Alternatively, such as schematically shown in FIG. 7, the portable computer 10 can have a first CPU chip 12 which operates at a low power and can have a second CPU chip 12 which operates at a high power mode (or any number of CPUs to operate in many different power modes). When the portable computer 10 is not in electrical engagement with the base station 31, the low power CPU chip 12 controls the function of the portable computer 10. When the portable computer 10 is inserted in electrical engagement with the base station 31, the high power chip controls the operation of the portable computer 10. The sense circuit which senses whether or not the portable computer 10 is inserted in electrical engagement with the base station 31 selects whether the high power mode chip or the low power mode chip controls the function of the portable computer 10.
In an alternative embodiment, the circuit which senses whether the portable computer 10 is in electrical engagement with the base station 31, can be in the base station 31. FIG. 8 schematically shows base station 31 in electrical engagement with portable computer 10 through electrical connection of electrical connector 412 on base station 31 to electrical connector 410 on portable computer 10. FIG. 8 also shows optional electrical connection of peripheral devices 414, 416 and 418 by electrical connections 420, 422 and 418, respectively to base station 31. The peripheral devices can be any devices, such as a keyboard, display, printer, LAN connection, modem, telephone system connection, and internet connection. Sense circuit 426 shown as a dashed box is optionally in base station 426. Base station 31 has thermal coupling 427 and portable computer has thermal coupling 428. Thermal couplings 427 and 428 are disengageable for thermally connecting and disconnecting base station 31 and portable computer 10. Examples of thermal couplings 427 and 428 are given above. When the portable computer 10 is engaged electrically with the base station 31, the sense circuit of the base station 31 sends a signal to the chip 12 through the electrical connection between the portable computer 10 and the base station 31. The signal places the chip 12 in the high power mode of operation or results in the selection of the high power mode chip. The sense circuit when it is in the portable computer 10 can optionally be on the chip 12 or is part of another component such as another chip which is electrically connected to the chip 12. Alternatively, a user of the system can, by entering an appropriately designed set of key strokes at the keyboard, change the mode of operation at which the chip 12 operates.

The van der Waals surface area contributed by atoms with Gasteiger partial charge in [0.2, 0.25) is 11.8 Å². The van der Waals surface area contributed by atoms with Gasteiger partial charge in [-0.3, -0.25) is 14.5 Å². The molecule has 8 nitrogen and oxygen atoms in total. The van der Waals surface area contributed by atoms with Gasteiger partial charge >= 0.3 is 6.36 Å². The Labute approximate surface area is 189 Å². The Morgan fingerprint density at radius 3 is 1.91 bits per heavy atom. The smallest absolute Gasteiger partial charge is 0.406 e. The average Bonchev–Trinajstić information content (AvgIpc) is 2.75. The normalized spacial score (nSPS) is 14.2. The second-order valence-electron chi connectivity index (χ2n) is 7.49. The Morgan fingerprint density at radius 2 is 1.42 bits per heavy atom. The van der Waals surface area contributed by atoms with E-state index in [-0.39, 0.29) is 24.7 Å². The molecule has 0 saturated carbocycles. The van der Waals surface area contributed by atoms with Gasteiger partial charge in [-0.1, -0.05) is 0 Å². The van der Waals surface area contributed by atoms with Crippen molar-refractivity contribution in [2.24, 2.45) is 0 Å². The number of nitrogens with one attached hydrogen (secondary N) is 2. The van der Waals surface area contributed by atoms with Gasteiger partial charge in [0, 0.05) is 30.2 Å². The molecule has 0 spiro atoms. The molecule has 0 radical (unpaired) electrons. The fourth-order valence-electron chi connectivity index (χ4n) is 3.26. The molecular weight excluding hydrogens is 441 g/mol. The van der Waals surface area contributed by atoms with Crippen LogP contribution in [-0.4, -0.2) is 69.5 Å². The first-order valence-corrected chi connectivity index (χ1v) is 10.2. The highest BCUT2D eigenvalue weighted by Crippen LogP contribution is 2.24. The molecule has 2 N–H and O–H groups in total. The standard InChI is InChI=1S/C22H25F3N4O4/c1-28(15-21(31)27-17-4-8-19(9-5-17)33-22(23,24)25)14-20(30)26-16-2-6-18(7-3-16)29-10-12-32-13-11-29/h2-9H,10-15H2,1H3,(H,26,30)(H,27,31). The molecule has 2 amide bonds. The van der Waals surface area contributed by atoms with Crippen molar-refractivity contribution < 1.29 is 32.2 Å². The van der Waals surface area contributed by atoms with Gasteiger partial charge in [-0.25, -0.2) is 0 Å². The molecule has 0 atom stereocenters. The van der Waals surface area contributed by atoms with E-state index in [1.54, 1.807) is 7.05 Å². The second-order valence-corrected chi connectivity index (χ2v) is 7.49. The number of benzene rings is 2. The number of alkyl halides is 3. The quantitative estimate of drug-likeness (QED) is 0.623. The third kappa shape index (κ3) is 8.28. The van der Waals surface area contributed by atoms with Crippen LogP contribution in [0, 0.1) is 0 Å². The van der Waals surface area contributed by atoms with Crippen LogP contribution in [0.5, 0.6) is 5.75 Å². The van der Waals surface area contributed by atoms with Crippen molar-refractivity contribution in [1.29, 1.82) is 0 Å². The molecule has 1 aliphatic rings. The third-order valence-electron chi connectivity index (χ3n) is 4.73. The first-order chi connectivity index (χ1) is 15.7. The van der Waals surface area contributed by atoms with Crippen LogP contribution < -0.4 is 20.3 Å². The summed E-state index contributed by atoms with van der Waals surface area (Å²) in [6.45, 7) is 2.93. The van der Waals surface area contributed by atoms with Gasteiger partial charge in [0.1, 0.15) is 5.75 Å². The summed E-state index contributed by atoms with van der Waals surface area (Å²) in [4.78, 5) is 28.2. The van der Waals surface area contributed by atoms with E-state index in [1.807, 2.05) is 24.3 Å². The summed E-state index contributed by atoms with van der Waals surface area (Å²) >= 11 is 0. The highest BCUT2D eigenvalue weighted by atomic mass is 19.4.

FIG. 9 shows portable computer 10 and base station 31. The base station 31 has its own CPU 430. The CPU 12 of the portable computer 10 can be a low power CPU which can control the function of portable computer 10 when it is not engaged in electrical connection with base station 31. Base station 31 can have its own CPU 430 which can be a high power CPU. Either base station 31 or portable computer 10 can have sense circuit to sense whether portable computer 10 is electrically engaged or not to base station 31. When the portable computer 10 is electrically engaged with base station 31, high power chip 430 controls the operation of portable computer 10. The circuitry to switch control from low power chip 12 to high power chip 430 can be either in the portable computer 10 or base station 31. Alternatively, chip 12 can be a chip as described above having at least a high and low power mode of operation. (Such a chip can have a plurality of modes of operation) and chip 430 can be a CPU chip sufficient to provide the base station 31 with minimal functionality or the chip 430 can have any desired degree of functionality. For purposes of minimal cost, chip 430 is preferably a chip which provides sufficient functionality to the base station 31 so that the base station 31 without the portable computer electrically engaged to it has a degree of functionality sufficient for the base station alone to provide a user with some useful function. For example, if a user forgets to bring the portable computer to the location of base station 31 such as when a user brings portable computer 10 home from the user's office and forgets to bring the portable computer 10 back to the office when the user returns to the office, base station 31 alone provides the user with some limited functions. An exemplary list of limited functions which the base station 31 alone can provide are e-mail access, connection to the internet and word processing capability. Such a base station permits a user to perform work assignments without the full work station capability provided by the portable computer-base station combination.
Additionally, the power mode of CPU 12 or CPU 426 can be controlled by the temperature of the CPU. The clock throttling signal and/or clock frequency can be adjusted to run the CPU according to the maximum allowable temperature of the CPU as described above and provided by Intel® Chip 82371AB.
While this invention has been described in terms of certain embodiment thereof, it is not intended that it be limited to the above description, but rather only to the extent set forth in the following claims. The embodiments of the invention in which an exclusive property or privilege is claimed are defined in the appended claims. The teaching of all references cited herein are incorporated herein by reference.